Splendid weather for the last day of our first fortnight at Binchester – still five more weeks on site to look forward to.
Today we were visited by a team from the Department of Archaeology at Durham led by Professor Ian Bailiff, who came to take samples from a number of our hearths for OSL dating. This will be particularly useful with the hearth within the barrack, as it should be able to tell us whether it is Roman in date, or potentially more recent; which given the quantity of medieval activity in the area is a distinct possibility.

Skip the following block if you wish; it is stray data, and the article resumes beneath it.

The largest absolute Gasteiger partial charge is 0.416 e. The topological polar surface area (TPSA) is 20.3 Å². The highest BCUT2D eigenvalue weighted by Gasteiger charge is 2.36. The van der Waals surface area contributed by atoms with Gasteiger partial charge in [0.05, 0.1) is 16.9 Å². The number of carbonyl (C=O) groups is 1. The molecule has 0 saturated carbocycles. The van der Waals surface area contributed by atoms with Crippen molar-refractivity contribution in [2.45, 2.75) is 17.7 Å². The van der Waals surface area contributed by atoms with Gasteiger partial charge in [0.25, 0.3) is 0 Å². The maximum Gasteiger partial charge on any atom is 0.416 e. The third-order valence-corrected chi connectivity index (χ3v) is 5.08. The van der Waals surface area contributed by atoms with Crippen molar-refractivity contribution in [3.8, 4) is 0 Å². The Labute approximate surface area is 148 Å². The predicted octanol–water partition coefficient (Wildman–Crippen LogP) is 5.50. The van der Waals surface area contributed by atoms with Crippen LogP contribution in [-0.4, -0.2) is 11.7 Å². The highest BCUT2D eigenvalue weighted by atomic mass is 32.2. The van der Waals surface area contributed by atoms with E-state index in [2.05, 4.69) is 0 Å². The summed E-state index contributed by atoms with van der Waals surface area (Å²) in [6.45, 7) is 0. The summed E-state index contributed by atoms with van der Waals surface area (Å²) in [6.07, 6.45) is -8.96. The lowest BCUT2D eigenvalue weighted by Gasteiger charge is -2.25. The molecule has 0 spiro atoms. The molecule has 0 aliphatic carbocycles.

In Trench 1, once the hearth was sampled were able to crack on with removing it- it had been standing proud on a pedestal waiting for the samples to be taken. We’ve now more or less come down to a consistent level across the barrack interior and lots of planning is now taking place. One surprising discovery during the limited excavation we are still doing within the barrack was a probable baby burial tucked against the west wall of the structure. It was on the inside of the wall, more or less exactly on the other side of the wall from where we found a similar baby burial last year. These are not foundation deposits as they don’t sit physically under the wall, but must have had some symbolic connotations. In the zone to the west of the barrack, the metalled surface is coming up nicely, as is the small stretch of walling outside the north-west corner of the barrack. Its stratigraphic relationship with the main barrack block is still not clear, although currently it does seem to be a little earlier; although it is hard to know precisely what kind of structure it came from. Work on the corner tower continues apace- all three external walls and the main fort wall are more or less exposed to a greater or lesser extent, although the walls have all lost their facing stones. Finally, in the new slot in the eastern rampart which has picked up the fort wall, there is more exploration of what now appears to be a possible turf rampart on the interior edge. Some nice finds from Trench 1 include a whetstone and a pierced copper disc, as well as (from the spoilheap), two rather nice brooches, one enamelled one and one in the shape of a tiny fly!